How to Avoid Sexism in Legal Writing: A Pronoun Primer

Good legal writers should write in such a way that no one could call sexist, but also appears totally natural and not contrived. Bryan Garner recommends that legal writers adopt a style that “no reasonable person could call sexist [and that] never suggests that you’re contorting your language to be nonsexist.” In Modern American Usage, Garner suggests three solutions to the “Pronoun Problem“:

  1. Alternate your use of masculine pronouns he, him, or himself, and feminine pronouns she, her, or herself. After all, that’s what the Supreme Court Justices do.
  2. Use pronouns pairs like he or she and his or her.
  3. Avoid the pronoun problem by:
  • Deleting the pronoun
  • Changing the pronoun to an article like a(n) or the
  • Pluralizing the sentence so that he becomes they
  • Substitute the relative pronoun who for he or she
  • Repeating the antecedent noun making the pronoun unnecessary

What NOT to do – avoid the “slants.” What is a “slant”? According to William Zinsser, author of On Writing Well, a “slant has no place in good English.”  The slant is a nonword that combines the pronouns: s/he, he/she, she/he, s/he/it (really?).

For more, read “Avoiding Sexism in Legal Writing – The Pronoun Problem” here.


Exercise for Writing Gains, Not Just for Weight Loss

Exercise isn’t just for weight loss. We all know that there are many benefits to regular exercise such as stress reduction, weight loss, increased energy, and many other health benefits.

Exercise can also immediately and positively effect your thinking and writing. Ben Opipari of Persuasive Matters wrote an article for Perspectives: Teaching Legal Research and Writing about the history and research of exercise benefits on writing.  Opipari describes a rich history of famous writers who used exercise to either compose and draft or revise and edit. He also reviews the neuroscience behind the connection between exercise and good writing.

Brain-derived neurotrophic factor (BDNF), called “Miracle-Gro for the Brain” by researchers, is a protein that acts on neurons in the brain to facilitate the growth of new neurons and survival of existing neurons. Scientists have discovered that this protein has a direct effect on learning and thinking. BDNF is released when you exercise. When the oxygen level increases in your brain during and after you exercise, you become sharper mentally. As a result, the more you exercise, the more you will think and write clearly.

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To Practicing Attorneys: Stop Writing Law Review Articles, Steer Clear of Pedantry and Mystification

Is the Law Review dead? Many think it is. Or, that it is dying. According to Walter Olson of The Atlantic on the subject of law reviews: “They’re outdated, impractical, and slowly dying. It’s time to put them to rest.”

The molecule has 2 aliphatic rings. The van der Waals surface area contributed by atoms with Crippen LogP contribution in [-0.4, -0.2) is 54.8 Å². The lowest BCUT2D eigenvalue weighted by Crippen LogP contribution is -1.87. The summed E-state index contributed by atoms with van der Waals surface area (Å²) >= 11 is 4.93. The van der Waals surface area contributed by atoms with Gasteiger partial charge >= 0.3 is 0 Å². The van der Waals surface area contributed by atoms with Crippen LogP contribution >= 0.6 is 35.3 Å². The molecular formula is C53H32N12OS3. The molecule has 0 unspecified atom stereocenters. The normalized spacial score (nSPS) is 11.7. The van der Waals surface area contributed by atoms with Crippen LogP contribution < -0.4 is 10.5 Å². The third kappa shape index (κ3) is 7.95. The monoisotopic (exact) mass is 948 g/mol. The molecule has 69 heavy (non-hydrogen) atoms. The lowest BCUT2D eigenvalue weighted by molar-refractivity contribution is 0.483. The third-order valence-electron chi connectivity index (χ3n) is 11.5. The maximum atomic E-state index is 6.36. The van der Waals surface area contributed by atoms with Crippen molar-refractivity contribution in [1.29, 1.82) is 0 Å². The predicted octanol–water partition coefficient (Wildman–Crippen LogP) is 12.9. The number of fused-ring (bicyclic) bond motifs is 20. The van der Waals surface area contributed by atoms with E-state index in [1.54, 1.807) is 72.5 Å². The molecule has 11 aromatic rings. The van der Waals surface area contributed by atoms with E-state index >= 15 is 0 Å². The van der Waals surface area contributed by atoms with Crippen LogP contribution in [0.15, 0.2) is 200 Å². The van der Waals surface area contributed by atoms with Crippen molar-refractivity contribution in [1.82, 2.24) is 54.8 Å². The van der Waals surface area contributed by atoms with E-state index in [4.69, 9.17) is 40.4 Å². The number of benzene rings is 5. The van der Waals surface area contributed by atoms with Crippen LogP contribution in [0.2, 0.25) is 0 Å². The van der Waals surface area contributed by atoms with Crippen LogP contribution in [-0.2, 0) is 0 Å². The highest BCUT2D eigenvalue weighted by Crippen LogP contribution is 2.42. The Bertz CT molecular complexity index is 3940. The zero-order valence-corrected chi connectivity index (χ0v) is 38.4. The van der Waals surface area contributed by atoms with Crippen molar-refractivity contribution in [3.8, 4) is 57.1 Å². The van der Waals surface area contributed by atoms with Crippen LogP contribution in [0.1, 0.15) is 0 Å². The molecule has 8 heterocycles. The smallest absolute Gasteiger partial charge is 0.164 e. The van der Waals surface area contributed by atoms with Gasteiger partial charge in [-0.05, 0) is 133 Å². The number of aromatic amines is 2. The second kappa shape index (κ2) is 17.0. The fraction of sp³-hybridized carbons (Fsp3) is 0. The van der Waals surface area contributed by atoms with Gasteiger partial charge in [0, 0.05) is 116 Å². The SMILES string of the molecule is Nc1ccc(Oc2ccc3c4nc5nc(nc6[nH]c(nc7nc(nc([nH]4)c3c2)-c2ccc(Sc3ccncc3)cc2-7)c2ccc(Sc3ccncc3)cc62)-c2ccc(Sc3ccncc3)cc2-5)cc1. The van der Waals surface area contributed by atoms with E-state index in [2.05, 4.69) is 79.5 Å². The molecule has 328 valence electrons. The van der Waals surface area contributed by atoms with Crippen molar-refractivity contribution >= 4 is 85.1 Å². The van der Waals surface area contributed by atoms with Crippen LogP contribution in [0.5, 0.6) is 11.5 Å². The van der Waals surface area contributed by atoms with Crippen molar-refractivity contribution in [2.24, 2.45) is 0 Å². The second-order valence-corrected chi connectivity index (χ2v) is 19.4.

Let’s just be honest – we just don’t have the attention span for law review articles anymore. The trend for legal scholarship is shorter, timelier discussions that people actually read like blogs and other short-form online publications. According to Olson, “[a]s online law writing has taken off, readers are rewarding qualities like clarity, concision, relevance, and wit, and steering clear of pedantry and mystification.” Here, here, Mr. Olson.

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Brief or Comic Book? Which Would You Prefer To Read

When a judge told Bob Kohn that he had to whittle his 55-page amicus brief down to 5 pages, Bob Kohn did not despair. He complied in comic book form.

With the help of his daughter’s friends, Kohn was able to not only reduce his 55-page amicus brief down to the required 5 pages, but also to comply with the court’s formatting rules (mostly). I have previously posted about the increasing usage and utility of images in briefs. Maybe comic book or graphic art briefs are the next logical step. Pictures are worth a thousand words, right?



#1 Secret of Great Writers: Rewriting

Good writing means rewriting and lots of it. Good writing requires many “writing” steps: outlining, drafting, revising, rewriting, editing, proofreading. Unfortunately, many harried legal practitioners simply do not have time for multiple steps in the writing process beyond drafting and proofing. For some, “writing” is simply drafting and submitting.

Great writers aren’t great because they write the right words the first time. Good writers don’t rewrite or revise because they made mistakes in the first version. These writers rewrite because it is the rewriting process itself that transforms good (or less than good) writing into excellent writing. Rewriting is not a punishment or a reprimand, it is an essential part of the entire writing process.

Great writers are great because they rewrite, sometimes again and again until the words are right.

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